“A decorative border.  It could be that, or it could be something else.  Paula, what do you say?””

“A flug is a maneuver a pilot makes when air currents shift suddenly during take-off or landing.”

“A pilot maneuver.  It could be that, or it could be something else.  John?”

“Flug is the lint found deep in the pocket of a coat that is seldom worn or in a body part.”

“’Flug could be lint deep inside something, or it could be the decorative border on a Roman pitcher, or a pilot’s maneuver.”

“It could be that, or it could be something else.”

Those ten little words are the difference between staying open to all you don’t know and the steel clang of your mind choosing certainty.

Follow Your Ignorance to  New Level of Success

In his classic book, Process Consultation, Edgar Schein calls “following your ignorance” a cornerstone of successful consulting.  The ego hates this.   The ego prefers to be considered an expert.  But if you do the math, you reach the unavoidable conclusion:  What we know is a tiny speck of plankton in the vast ocean of our ignorance.

More Effortless, More Enjoyable Creativity

Might the fresh approach you and your client need be in that vast sea of the unknown, rather than in the way you’ve done it before?  Only you can say whether you are in the effortless sweet spot of mastery or about to enter the death spiral of stagnation.  Curiosity, creativity and hilarity love hanging out with ignorance, ecause ignorance knows how to:

— Stay unstuck.

— More effortlessly through life’s predictable cycles – product cycles, business cycles, family cycles.

— Let creativity gradually, the way a river stays fresh.

— Find the fun in uncertainty

“It could be that, or it could be something else” is a great way to access your ignorance  and get you splashing around in all you don’t know.   Why not make  a game of it and see where it takes you?

CG #25 – Only Paraphrasing Can End the War

Don’t you wish you had a guaranteed tool for conflict-resolution?  You do.

Word Count:  606

Reading Time: 2 minutes

You’ve got two employees who can hardly stand to be in the same room with each other.

They won’t look at each other.  The tension is dense between them.  They come to you for “help.”  And then they come for help again. You don’t have time to sort this out.  You wish they would just get along with each other.  They are talented professionals.  You need them both.  And you need something powerful, something that will get them to put this to rest once and for all.  You need the war to end.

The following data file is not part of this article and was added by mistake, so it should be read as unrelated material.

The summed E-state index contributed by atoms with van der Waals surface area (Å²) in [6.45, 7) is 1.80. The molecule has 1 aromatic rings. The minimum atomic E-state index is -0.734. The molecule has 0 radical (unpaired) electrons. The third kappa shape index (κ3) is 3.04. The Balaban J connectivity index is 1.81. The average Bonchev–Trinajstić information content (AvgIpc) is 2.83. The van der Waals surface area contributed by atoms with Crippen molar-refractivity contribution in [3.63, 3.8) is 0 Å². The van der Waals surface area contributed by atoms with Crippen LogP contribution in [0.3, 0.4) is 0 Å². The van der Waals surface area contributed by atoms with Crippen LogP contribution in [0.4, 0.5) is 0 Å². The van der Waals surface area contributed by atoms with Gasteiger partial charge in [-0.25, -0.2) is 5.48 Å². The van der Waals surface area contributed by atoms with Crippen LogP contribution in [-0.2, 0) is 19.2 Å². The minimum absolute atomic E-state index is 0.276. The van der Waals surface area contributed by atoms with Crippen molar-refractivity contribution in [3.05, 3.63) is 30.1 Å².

You need paraphrasing.

Not the clumsy, off-putting, let-me-broadcast-that-I-am-using-a-very-correct-technique-very-correctly-because-I-just-learned-it-in-a-workshop kind of paraphrasing.  Not the kind that starts with “What I think I hear you saying is…” and maintains a safe distance between people.

You need the kind of paraphrasing that comes with rapid heartbeat, clenched stomach, furrowed brow and the sound of mental gears grinding.

The kind of paraphrasing that risks mistakes and reminds you you’ve got something to lose.  The kind we avoid because it strips away our professional facade in the exact moment we are doing all we can to hide our raw feelings, our palpable anger and our extreme neediness.

Don’t you just hate that?

Face it:  You are going to lose if you paraphrase at the exact moment when you find the very idea insulting.  You’ll lose your superiority, your righteousness, and your isolation.  It’s guaranteed.  You’re going to gain too.  You’ll get a colleague, an expanded world view, peace of mind and the blessed relief of dropping the grievance story that’s eating you up inside.

There is no tool more heat-resistant than paraphrasing.  In fact, paraphrasing is most powerful right at the point of conflict.
What paraphrasing at the point of conflict does:

++ It helps people listen to themselves.  Because when people get upset, they decide on an interpretation of events and then repeat that story over and over. They stop listening to themselves first.